The underlying rationality of your irrationality
Irrationality is big these days. First came Tim Harford's The Logic of life: The rational economics of an irrational world. Next, at the top of Amazon's business bestseller list, comes Predictably irrational: The hidden forces that shape our decisions. Human foibles, apparently, keep a few writers gainfully employed.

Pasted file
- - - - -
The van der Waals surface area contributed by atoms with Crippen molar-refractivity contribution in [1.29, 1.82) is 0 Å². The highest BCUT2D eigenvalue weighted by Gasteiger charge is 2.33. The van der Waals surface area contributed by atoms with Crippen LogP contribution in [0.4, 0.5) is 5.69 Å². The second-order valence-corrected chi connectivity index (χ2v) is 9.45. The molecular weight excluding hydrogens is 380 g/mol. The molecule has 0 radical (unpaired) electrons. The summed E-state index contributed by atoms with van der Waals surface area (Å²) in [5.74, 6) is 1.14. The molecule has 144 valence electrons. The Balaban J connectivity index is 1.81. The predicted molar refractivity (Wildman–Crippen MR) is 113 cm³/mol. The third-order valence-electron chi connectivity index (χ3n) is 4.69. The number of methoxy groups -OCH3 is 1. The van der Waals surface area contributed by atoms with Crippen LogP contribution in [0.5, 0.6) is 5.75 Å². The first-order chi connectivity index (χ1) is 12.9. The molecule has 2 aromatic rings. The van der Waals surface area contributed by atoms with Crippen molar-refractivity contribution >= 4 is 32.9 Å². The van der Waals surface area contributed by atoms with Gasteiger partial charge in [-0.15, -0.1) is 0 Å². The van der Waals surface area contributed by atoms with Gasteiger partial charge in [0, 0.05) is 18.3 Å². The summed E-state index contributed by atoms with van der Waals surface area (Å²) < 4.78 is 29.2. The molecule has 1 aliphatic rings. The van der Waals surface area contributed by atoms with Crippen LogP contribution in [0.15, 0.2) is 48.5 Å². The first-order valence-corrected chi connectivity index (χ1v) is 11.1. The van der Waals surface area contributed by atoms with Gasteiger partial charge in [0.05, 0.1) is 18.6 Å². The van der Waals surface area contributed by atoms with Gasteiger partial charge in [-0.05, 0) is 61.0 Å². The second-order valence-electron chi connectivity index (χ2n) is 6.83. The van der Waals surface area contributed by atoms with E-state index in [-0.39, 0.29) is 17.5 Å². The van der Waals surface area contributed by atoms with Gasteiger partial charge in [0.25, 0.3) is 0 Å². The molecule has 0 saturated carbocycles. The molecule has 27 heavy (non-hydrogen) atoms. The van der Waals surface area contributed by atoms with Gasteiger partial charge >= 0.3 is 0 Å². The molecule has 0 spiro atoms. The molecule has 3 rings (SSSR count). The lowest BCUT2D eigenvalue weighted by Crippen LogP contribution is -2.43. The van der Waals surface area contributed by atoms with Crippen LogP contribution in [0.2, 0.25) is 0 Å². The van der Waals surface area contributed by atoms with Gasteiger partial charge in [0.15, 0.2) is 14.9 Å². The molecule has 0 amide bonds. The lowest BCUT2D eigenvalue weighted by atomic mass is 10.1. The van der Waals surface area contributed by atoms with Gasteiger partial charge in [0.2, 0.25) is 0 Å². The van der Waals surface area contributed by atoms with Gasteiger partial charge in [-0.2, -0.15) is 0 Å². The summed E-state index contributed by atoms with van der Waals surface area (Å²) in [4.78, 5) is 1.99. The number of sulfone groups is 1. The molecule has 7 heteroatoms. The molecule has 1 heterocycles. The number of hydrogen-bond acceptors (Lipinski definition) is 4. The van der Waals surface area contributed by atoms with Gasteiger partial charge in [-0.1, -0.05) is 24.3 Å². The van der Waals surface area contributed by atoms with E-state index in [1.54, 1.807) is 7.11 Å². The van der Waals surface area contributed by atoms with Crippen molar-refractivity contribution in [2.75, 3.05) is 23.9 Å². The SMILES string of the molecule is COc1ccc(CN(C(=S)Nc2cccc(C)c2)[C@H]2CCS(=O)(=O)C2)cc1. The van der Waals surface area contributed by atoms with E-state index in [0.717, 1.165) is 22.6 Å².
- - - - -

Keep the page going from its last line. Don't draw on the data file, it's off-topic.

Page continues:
Both books helps explain the funny things we do using a field that's been gaining some press lately: behavioral economics. Behavioral economists demonstrate an underlying method of our madness: sure we're irrational, but predictably so. From Harford's chapter on marriage as a "market-based transaction" to Ariely's discussion of why we pay $4.00 for a cup o'Joe, you may be surprised to find out just how logical - and common - your illogical actions can be.